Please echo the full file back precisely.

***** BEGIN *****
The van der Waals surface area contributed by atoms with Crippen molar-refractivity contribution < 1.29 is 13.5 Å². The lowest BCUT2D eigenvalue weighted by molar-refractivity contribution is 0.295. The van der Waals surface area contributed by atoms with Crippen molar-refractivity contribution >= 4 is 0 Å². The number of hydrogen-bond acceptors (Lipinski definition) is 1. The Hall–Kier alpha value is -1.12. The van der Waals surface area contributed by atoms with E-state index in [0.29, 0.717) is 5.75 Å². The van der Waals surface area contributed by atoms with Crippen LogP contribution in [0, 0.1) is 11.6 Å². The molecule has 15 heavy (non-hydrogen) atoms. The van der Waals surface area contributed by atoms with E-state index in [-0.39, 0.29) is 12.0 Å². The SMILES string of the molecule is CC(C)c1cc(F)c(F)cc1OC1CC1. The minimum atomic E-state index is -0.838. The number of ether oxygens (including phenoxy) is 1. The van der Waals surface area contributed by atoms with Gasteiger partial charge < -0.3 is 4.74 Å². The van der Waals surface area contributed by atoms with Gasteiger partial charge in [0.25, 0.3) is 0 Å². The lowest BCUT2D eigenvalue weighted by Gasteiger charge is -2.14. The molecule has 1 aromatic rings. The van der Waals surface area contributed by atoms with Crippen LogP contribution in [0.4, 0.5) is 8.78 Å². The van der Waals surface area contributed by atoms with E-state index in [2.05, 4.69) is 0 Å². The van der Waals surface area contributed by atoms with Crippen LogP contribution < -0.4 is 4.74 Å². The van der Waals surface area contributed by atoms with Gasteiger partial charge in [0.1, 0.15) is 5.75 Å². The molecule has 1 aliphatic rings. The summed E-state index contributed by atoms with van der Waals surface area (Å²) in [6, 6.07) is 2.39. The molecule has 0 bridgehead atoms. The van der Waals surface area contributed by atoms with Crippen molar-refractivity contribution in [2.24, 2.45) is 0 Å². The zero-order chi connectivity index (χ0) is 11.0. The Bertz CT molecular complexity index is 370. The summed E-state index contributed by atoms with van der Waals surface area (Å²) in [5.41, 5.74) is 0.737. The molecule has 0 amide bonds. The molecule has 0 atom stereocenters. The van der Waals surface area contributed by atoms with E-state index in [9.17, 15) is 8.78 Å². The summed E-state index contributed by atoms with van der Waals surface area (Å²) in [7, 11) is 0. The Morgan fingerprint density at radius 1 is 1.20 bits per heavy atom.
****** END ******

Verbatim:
The van der Waals surface area contributed by atoms with Crippen molar-refractivity contribution < 1.29 is 13.5 Å². The lowest BCUT2D eigenvalue weighted by molar-refractivity contribution is 0.295. The van der Waals surface area contributed by atoms with Crippen molar-refractivity contribution >= 4 is 0 Å². The number of hydrogen-bond acceptors (Lipinski definition) is 1. The Hall–Kier alpha value is -1.12. The van der Waals surface area contributed by atoms with E-state index in [0.29, 0.717) is 5.75 Å². The van der Waals surface area contributed by atoms with Crippen LogP contribution in [0, 0.1) is 11.6 Å². The molecule has 15 heavy (non-hydrogen) atoms. The van der Waals surface area contributed by atoms with E-state index in [-0.39, 0.29) is 12.0 Å². The SMILES string of the molecule is CC(C)c1cc(F)c(F)cc1OC1CC1. The minimum atomic E-state index is -0.838. The number of ether oxygens (including phenoxy) is 1. The van der Waals surface area contributed by atoms with Gasteiger partial charge < -0.3 is 4.74 Å². The van der Waals surface area contributed by atoms with Gasteiger partial charge in [0.25, 0.3) is 0 Å². The lowest BCUT2D eigenvalue weighted by Gasteiger charge is -2.14. The molecule has 1 aromatic rings. The van der Waals surface area contributed by atoms with Crippen LogP contribution in [0.4, 0.5) is 8.78 Å². The van der Waals surface area contributed by atoms with E-state index in [2.05, 4.69) is 0 Å². The van der Waals surface area contributed by atoms with Crippen LogP contribution < -0.4 is 4.74 Å². The van der Waals surface area contributed by atoms with Gasteiger partial charge in [0.1, 0.15) is 5.75 Å². The molecule has 1 aliphatic rings. The summed E-state index contributed by atoms with van der Waals surface area (Å²) in [6, 6.07) is 2.39. The molecule has 0 bridgehead atoms. The van der Waals surface area contributed by atoms with Crippen molar-refractivity contribution in [2.24, 2.45) is 0 Å². The zero-order chi connectivity index (χ0) is 11.0. The Bertz CT molecular complexity index is 370. The summed E-state index contributed by atoms with van der Waals surface area (Å²) in [5.41, 5.74) is 0.737. The molecule has 0 amide bonds. The molecule has 0 atom stereocenters. The van der Waals surface area contributed by atoms with E-state index in [9.17, 15) is 8.78 Å². The summed E-state index contributed by atoms with van der Waals surface area (Å²) in [7, 11) is 0. The Morgan fingerprint density at radius 1 is 1.20 bits per heavy atom.